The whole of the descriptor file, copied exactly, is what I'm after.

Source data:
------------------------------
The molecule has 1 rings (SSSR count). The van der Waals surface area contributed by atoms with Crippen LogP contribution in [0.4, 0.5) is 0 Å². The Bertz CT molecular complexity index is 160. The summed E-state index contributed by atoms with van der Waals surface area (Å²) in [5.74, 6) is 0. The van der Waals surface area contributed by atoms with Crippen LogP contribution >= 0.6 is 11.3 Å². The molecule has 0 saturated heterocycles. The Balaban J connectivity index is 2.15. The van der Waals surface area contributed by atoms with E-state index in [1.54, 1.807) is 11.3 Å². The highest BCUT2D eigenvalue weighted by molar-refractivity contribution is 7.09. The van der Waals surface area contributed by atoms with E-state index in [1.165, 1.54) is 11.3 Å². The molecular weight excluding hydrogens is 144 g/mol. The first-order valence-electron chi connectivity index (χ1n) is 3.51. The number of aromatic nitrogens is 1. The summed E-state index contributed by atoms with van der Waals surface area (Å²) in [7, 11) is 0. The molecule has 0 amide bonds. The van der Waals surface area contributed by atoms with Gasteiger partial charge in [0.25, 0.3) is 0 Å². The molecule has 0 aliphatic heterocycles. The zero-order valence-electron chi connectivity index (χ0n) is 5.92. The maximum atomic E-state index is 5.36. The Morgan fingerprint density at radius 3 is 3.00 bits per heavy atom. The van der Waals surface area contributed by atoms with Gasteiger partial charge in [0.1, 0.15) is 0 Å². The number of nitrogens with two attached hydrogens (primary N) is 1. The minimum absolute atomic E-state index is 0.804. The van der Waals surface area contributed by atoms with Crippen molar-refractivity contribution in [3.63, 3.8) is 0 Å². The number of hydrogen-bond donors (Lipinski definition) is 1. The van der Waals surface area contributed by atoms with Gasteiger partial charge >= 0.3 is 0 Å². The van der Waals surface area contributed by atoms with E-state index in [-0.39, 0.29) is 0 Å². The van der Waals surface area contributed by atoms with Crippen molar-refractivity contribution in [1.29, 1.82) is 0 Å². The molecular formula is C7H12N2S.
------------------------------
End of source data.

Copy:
The molecule has 1 rings (SSSR count). The van der Waals surface area contributed by atoms with Crippen LogP contribution in [0.4, 0.5) is 0 Å². The Bertz CT molecular complexity index is 160. The summed E-state index contributed by atoms with van der Waals surface area (Å²) in [5.74, 6) is 0. The van der Waals surface area contributed by atoms with Crippen LogP contribution >= 0.6 is 11.3 Å². The molecule has 0 saturated heterocycles. The Balaban J connectivity index is 2.15. The van der Waals surface area contributed by atoms with E-state index in [1.54, 1.807) is 11.3 Å². The highest BCUT2D eigenvalue weighted by molar-refractivity contribution is 7.09. The van der Waals surface area contributed by atoms with E-state index in [1.165, 1.54) is 11.3 Å². The molecular weight excluding hydrogens is 144 g/mol. The first-order valence-electron chi connectivity index (χ1n) is 3.51. The number of aromatic nitrogens is 1. The summed E-state index contributed by atoms with van der Waals surface area (Å²) in [7, 11) is 0. The molecule has 0 amide bonds. The van der Waals surface area contributed by atoms with Gasteiger partial charge in [0.25, 0.3) is 0 Å². The molecule has 0 aliphatic heterocycles. The zero-order valence-electron chi connectivity index (χ0n) is 5.92. The maximum atomic E-state index is 5.36. The Morgan fingerprint density at radius 3 is 3.00 bits per heavy atom. The van der Waals surface area contributed by atoms with Gasteiger partial charge in [0.1, 0.15) is 0 Å². The number of nitrogens with two attached hydrogens (primary N) is 1. The minimum absolute atomic E-state index is 0.804. The van der Waals surface area contributed by atoms with Crippen molar-refractivity contribution in [3.63, 3.8) is 0 Å². The number of hydrogen-bond donors (Lipinski definition) is 1. The van der Waals surface area contributed by atoms with Gasteiger partial charge >= 0.3 is 0 Å². The van der Waals surface area contributed by atoms with E-state index in [-0.39, 0.29) is 0 Å². The van der Waals surface area contributed by atoms with Crippen molar-refractivity contribution in [1.29, 1.82) is 0 Å². The molecular formula is C7H12N2S.